I do think that boredom is a huge part of creativity. It’s something that’s lacking in my life now, because I live in LA and there’s a lot going on. I can do whatever I want. Or I’ve got a phone, too, which really eliminates boredom. But I think it’s really bad, you know? Boredom is really important. I was really bored a lot of the time, and it forced me to start making things up in my head.
AD: Brattleboro is really an unusual small town. You hear a lot of artists talk about how confining and strait-laced and low in expectations small towns can be. But Brattleboro is maybe a little different, a little more supportive of people who want to do arts.
Kyle Thomas: Yeah, it’s very different in that way. It’s very supportive. All my friends from here, pretty much everyone, if anyone’s lived here, they’re weirdly obsessed with it. There are other people from Brattleboro that live out in LA. You can’t hang out with us because we’ll just talk about Brattleboro all the time. My girlfriend gets annoyed. She’s like, you just want to talk about Brattleboro all the time. I don’t know. There’s just something so fascinating about it. There’s something kind of unexplainable about it.
AD: You’ve got some very inside Brattleboro stuff on this album. Like the song about Red Tooth. Want to talk about that?
Kyle Thomas: Do you know who that is?
AD: I don’t. I was trying to look it up, but I don’t know.
Kyle Thomas: You wouldn’t be able to find him, but he was just this guy who used to walk up and down Putney Road. We’d see him when we were kids and my dad would always say, “There’s Red Tooth.” And he was just kind of an interesting looking guy. He’d always be walking up and down the street. He was just a mystery to us, and we would get excited when we saw him. There’s not really much more than that.
AD: You never actually talked to him or had any interaction with him.
Kyle Thomas: No, but I wish I did. When I was writing that song, “The Bandits of Blue Sky,” I wanted a name of a villain character, and that just seemed like a cool name.
AD: And then you’ve got a song about Rock River, which is one of Southern Vermont’s famous nudist swimming holes.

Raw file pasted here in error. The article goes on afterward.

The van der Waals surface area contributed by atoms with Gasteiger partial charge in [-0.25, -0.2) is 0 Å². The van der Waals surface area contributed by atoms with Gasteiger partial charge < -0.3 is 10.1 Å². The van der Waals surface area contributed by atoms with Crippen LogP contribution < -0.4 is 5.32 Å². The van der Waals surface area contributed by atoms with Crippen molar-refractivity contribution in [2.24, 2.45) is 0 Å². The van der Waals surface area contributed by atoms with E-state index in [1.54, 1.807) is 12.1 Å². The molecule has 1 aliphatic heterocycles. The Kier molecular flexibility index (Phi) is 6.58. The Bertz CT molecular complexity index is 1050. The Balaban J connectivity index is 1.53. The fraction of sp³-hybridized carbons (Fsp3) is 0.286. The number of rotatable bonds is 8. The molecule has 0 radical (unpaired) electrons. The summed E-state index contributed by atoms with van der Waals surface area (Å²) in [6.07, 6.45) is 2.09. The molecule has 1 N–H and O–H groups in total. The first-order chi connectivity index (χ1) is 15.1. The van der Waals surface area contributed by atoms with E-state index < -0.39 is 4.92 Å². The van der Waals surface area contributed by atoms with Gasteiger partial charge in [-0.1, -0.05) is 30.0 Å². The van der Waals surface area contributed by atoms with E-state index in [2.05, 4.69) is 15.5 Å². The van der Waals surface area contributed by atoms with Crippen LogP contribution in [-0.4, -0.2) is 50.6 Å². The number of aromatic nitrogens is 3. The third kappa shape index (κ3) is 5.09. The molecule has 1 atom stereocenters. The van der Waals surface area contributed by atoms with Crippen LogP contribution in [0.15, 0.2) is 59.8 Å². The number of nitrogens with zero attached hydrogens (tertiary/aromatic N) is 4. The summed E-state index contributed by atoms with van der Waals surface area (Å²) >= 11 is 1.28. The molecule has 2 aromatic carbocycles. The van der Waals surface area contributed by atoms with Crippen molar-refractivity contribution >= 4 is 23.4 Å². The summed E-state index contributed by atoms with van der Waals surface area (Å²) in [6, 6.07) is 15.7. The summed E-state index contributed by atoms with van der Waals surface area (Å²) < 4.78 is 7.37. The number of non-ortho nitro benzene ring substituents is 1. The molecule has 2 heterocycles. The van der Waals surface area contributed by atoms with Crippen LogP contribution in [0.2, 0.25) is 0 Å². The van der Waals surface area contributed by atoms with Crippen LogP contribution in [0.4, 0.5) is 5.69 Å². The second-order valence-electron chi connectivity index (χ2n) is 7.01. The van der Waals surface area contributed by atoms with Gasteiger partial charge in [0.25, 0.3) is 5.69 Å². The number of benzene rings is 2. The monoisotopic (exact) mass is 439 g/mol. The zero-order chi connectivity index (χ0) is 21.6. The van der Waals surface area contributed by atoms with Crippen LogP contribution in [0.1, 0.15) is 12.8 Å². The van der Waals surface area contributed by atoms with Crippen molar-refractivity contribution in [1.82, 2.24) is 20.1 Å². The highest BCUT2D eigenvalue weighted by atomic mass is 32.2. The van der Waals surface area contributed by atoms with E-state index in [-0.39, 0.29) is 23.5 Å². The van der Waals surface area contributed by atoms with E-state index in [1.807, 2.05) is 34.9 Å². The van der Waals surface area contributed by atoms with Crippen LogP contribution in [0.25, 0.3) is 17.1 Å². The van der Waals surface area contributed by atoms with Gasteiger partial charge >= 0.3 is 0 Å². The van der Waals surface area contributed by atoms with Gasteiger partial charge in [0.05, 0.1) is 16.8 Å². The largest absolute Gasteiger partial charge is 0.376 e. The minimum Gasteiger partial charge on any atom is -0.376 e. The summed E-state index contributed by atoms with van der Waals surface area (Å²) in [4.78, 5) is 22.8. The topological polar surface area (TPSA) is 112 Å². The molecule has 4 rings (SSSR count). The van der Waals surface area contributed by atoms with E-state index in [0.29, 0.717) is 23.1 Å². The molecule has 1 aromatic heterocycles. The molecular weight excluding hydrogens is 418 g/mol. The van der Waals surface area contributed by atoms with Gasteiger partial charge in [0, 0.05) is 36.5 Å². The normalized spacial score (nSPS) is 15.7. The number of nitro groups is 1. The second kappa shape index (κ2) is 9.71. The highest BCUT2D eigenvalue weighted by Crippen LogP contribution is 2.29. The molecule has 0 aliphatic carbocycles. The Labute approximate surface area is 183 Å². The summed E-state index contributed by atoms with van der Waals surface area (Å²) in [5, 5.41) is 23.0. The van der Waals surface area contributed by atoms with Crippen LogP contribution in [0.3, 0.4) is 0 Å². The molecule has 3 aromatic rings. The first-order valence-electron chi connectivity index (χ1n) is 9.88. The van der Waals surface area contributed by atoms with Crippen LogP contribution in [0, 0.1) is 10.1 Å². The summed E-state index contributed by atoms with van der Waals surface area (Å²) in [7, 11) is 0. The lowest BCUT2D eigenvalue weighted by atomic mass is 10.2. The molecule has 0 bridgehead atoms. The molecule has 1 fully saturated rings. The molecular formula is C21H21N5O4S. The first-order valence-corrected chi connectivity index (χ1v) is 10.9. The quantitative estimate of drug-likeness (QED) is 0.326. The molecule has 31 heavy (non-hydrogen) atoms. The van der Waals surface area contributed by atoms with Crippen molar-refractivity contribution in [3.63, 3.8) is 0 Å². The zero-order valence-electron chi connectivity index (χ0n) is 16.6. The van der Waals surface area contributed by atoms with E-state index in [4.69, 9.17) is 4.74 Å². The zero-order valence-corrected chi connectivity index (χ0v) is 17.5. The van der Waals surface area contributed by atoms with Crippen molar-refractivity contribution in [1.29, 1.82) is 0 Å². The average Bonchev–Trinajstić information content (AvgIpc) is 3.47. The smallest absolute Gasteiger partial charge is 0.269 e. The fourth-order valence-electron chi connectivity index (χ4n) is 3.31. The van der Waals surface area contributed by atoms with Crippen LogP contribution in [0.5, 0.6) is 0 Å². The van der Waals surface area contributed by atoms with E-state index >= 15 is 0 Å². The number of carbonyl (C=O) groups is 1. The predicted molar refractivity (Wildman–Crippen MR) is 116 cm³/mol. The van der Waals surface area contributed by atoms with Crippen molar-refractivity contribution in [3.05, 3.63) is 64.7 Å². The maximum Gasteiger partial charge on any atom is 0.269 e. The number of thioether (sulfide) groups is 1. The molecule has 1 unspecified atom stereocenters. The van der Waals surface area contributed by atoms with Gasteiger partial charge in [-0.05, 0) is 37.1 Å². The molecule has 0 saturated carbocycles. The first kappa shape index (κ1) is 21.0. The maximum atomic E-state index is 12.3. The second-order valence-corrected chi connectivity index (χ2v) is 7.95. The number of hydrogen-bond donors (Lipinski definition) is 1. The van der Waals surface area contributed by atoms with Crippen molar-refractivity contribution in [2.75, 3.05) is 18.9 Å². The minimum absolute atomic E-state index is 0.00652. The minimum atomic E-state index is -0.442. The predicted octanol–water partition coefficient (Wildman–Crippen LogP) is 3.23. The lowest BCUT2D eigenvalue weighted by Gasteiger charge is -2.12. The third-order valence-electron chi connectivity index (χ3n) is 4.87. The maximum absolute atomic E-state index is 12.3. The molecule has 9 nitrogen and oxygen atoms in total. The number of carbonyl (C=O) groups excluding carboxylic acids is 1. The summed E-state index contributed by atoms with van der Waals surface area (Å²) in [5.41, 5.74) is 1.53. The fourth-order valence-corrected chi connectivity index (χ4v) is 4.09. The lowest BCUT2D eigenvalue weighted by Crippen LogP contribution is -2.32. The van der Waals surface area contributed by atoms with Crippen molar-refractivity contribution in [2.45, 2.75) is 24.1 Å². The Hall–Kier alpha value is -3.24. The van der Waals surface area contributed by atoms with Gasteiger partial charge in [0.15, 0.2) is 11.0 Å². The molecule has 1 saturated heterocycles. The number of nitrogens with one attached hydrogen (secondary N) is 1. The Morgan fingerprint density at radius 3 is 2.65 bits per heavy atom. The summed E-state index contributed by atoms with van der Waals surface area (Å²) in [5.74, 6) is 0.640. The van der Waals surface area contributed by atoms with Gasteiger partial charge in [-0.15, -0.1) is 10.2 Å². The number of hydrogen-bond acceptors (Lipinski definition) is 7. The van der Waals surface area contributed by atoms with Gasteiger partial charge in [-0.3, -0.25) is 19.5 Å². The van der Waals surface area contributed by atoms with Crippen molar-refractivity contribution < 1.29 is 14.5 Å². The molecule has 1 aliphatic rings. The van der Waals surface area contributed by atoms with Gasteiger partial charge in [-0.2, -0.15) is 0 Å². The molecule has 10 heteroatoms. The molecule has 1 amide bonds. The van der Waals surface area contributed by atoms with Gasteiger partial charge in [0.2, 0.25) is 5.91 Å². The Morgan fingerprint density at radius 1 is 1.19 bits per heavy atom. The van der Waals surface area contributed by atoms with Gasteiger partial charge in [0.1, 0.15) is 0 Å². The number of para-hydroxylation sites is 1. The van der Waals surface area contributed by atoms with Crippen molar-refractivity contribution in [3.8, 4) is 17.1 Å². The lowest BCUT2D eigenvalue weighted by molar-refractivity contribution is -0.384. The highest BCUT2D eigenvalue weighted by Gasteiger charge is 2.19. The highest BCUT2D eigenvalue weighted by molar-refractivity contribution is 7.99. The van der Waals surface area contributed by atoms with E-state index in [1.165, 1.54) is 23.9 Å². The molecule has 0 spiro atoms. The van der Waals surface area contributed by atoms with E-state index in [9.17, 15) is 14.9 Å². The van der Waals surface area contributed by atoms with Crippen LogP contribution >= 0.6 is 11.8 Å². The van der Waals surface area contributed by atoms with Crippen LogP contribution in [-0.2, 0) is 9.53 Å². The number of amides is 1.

Kyle Thomas: I would say that pretty much all of the swimming holes in Vermont are partially nudist.
AD: Because no one’s checking.
Kyle Thomas: Nobody cares. I don’t know what it’s like now. When I was growing up, pretty much everyone swam naked. It wasn’t a big deal. But, yeah, Rock River, we would just be there pretty much every day in the summer. It’s a magical little spot. You’ve got to walk down a rocky path to get to the spot. There’s a lot of spots like that around. I liked the name Rock River, too, because of, you know, “rock.” I’m really a river swimmer. I don’t like the ocean. It freaks me out.
AD: Too big?
Kyle Thomas: I don’t know. I live in California, and I never go to the ocean. It’s kind of violent. I just don’t know how to operate in there. There are weird animals and stuff. There are weird animals in rivers, too, I guess. But I don’t know. I like the fresh water. I’m a freshwater guy.
AD: I know you were in LA when you wrote these songs, and I think it was during the lockdown. Was it?
Kyle Thomas: Yeah. Well, some of them, like “Rock River,” I had written before. The end of 2019. I started this when I was done with my previous album cycle. “Portrait of God” was even older. I had been playing that on tour, but it was a different version of the song. For some of them, I had, but I really got into writing during the lockdown.
That was partly why I was thinking about Brattleboro. I wasn’t really getting input from the outside world. I wasn’t having any life experiences, which is kind of crucial to writing songs. I had to draw from memory. So, I was just thinking about growing up here and nature, too. It’s not just about Brattleboro, the town. It’s about nature and youth. I really just wanted to make a joyful record, a warm record, especially because during that time everything was such a bummer. I wanted to make something that would make people happy.
AD: That makes sense. Although it’s coming out way beyond the lockdown.
Kyle Thomas: The record was done a year ago, and with all the production delays, it’s been a year of waiting around.
AD: I’ve been hearing that from a lot of people that it took forever to get their stuff out there.